On 18 January 2014 13:48, meekerdb <meeke...@verizon.net> wrote: > On 1/17/2014 2:04 PM, LizR wrote: > > On 17 January 2014 18:03, meekerdb <meeke...@verizon.net> wrote: > >> Briefly, computationalism is the idea that you could replace the brain >>> with a Turing machine and you would preserve the mind. This would not >>> be possible if there is non-computable physics in the brain, >>> >> >> Just to clarify, as I understand Bruno's theory, there is >> non-computable physics in the brain. In fact physics is non-computable in >> general, BUT the mind is computable, i.e. the level of substitution that >> preserves the person is above the fundamental physics level. I actually >> think this last is dubious. >> > > I also find it unlikely that the subst level is above the quantum level. > Or at least I think that if it's at the quantum level then we can guarantee > that the duplication arguments would work (assuming we could duplicate > objects at that level, which we can't due to a fundamental principle...!) > > Actually Brent, your comment above reads like a refutation of comp, > which I suspect isn't the intention. > > Or is it? I read it as > > 1 Comp says fundamental physics is non-computable. > 2 Comp says the mind is the result of a computation. > 3 Hence if the subst level is at the level of fundamental physics, 2 can't > be correct > 4 I think it IS at the quantum level, so 2 is wrong, so comp is wrong - > QED :) > > > I don't think 2 is right. I think comp says that a mind is the result of > an infinite set of computations, which are not computable. But Bruno can >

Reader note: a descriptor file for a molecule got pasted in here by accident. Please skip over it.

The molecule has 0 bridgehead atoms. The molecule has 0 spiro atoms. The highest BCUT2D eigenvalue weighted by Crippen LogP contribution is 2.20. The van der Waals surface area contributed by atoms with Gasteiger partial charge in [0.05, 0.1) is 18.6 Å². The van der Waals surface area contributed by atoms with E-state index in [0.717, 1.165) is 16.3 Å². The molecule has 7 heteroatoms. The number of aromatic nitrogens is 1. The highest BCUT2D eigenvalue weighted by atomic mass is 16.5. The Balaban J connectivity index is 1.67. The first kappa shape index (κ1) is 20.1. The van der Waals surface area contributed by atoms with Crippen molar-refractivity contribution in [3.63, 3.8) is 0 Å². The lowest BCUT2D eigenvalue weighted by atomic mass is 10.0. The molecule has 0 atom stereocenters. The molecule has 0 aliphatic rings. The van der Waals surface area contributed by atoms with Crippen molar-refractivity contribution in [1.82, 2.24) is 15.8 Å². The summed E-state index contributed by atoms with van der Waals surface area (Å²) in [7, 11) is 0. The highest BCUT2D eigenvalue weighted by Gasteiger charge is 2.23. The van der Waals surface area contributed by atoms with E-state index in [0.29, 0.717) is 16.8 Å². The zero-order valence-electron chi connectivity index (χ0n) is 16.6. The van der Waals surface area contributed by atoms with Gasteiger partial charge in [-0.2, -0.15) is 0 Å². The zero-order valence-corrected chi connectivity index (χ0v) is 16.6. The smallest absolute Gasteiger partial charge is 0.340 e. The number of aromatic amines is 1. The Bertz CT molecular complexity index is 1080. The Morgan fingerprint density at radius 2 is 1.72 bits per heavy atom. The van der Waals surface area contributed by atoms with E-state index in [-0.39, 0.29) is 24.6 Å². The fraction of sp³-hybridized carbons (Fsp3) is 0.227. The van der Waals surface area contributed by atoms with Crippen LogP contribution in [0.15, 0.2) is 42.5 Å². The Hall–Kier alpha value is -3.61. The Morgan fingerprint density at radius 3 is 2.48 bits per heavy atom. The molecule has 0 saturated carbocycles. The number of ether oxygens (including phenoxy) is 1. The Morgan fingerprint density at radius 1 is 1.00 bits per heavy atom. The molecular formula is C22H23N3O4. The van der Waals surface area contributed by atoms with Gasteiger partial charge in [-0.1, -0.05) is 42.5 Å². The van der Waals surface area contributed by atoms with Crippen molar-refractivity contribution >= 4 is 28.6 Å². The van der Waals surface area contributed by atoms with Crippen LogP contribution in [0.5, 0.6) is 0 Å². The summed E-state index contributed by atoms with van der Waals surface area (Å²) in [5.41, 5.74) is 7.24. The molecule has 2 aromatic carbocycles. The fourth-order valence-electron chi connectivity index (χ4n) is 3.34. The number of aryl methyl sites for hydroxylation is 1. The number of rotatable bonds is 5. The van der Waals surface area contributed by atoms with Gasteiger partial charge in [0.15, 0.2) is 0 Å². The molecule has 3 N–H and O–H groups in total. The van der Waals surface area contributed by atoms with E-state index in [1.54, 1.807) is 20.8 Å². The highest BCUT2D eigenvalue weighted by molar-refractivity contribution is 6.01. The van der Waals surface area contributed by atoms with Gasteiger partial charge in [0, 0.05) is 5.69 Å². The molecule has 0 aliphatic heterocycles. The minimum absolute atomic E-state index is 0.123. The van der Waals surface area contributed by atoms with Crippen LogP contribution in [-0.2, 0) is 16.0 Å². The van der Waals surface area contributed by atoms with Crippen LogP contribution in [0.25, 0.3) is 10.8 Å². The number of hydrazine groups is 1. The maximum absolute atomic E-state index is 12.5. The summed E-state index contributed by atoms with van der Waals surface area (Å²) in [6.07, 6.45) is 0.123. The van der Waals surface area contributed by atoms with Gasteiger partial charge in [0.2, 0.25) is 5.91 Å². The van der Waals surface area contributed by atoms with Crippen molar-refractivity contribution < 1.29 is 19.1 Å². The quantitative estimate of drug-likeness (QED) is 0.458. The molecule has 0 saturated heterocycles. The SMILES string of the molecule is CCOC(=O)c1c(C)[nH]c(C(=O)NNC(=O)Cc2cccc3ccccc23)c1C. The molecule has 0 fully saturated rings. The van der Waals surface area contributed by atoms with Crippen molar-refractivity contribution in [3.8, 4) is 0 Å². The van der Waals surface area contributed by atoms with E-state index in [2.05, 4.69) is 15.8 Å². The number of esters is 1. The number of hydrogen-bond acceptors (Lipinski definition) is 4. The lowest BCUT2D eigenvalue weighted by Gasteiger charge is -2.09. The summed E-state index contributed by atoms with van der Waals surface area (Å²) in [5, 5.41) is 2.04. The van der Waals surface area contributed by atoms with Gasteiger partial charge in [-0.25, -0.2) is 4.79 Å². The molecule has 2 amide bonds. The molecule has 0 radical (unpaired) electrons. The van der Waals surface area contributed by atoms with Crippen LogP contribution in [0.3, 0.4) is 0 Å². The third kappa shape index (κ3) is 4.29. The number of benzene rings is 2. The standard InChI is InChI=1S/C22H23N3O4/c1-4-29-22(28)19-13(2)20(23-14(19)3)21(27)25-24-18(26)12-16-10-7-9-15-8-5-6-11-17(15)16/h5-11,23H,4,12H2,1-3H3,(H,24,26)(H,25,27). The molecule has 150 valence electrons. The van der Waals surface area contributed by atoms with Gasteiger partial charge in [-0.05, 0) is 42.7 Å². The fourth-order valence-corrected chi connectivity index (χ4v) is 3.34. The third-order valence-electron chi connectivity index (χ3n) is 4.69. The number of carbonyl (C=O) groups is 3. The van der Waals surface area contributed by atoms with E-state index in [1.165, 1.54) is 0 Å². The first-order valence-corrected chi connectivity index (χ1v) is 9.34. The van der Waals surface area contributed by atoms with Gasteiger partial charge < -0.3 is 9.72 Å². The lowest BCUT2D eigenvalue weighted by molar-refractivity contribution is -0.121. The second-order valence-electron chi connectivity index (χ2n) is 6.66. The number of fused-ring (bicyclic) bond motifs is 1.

Ah, yes, that's a good point. (And in fact I think comp says that there might be all sorts of subst levels going on in various computations, so 3 falls down too?) > correct me if I'm wrong. And similarly a physical object, like a neuron > or an artificial neuron, is also not computable. But then it may become a > question of what does it mean to 'preserve a person' when a person is just > an abstraction, a self-modeling piece of the world. How accurately does > the substitution have to be to 'preserve'? If I had a silicon based neuron > replacing one of my biologically based ones, it might serve fine in > transmitting neural pulses. But it might not respond to some hormones. It > wouldn't grow. I might respond very differently to a stray cosmic ray > particle. But I might still seem to be "me". > Or a damaged existing neuron, indeed. Well that is indeed the question, the unanswerable question I believe - what's the subst level? > However, surely comp says the mind is the result of computations in > Platonia, rather than in the brain? In fact it says that the brain doesn't > exist (along with everything else, apart from Platonia). > > But apparently the brain has a lot to do with those computations in > Platonia, c.f. anesthetic. Notice that I'm not a disciple of Platonia. > Me neither, I am agnostic - but within comp it is assumed, so while discussing comp we have to assume it (unless we're rejecting comp on that basis). But I can see that Platonia makes sense in that 17 does seem to be prime idependently of you and me and everyone else, which is (I'm told) enough for the whole shebang to come into some sort of existence. Anyway, I have no idea how the world is supposed to drop out of these infinite computations, anaesthetics and all. -- You received this message because you are subscribed to the Google Groups "Everything List" group. To unsubscribe from this group and stop receiving emails from it, send an email to everything-list+unsubscr...@googlegroups.com. To post to this group, send email to email@example.com. Visit this group at http://groups.google.com/group/everything-list. For more options, visit https://groups.google.com/groups/opt_out.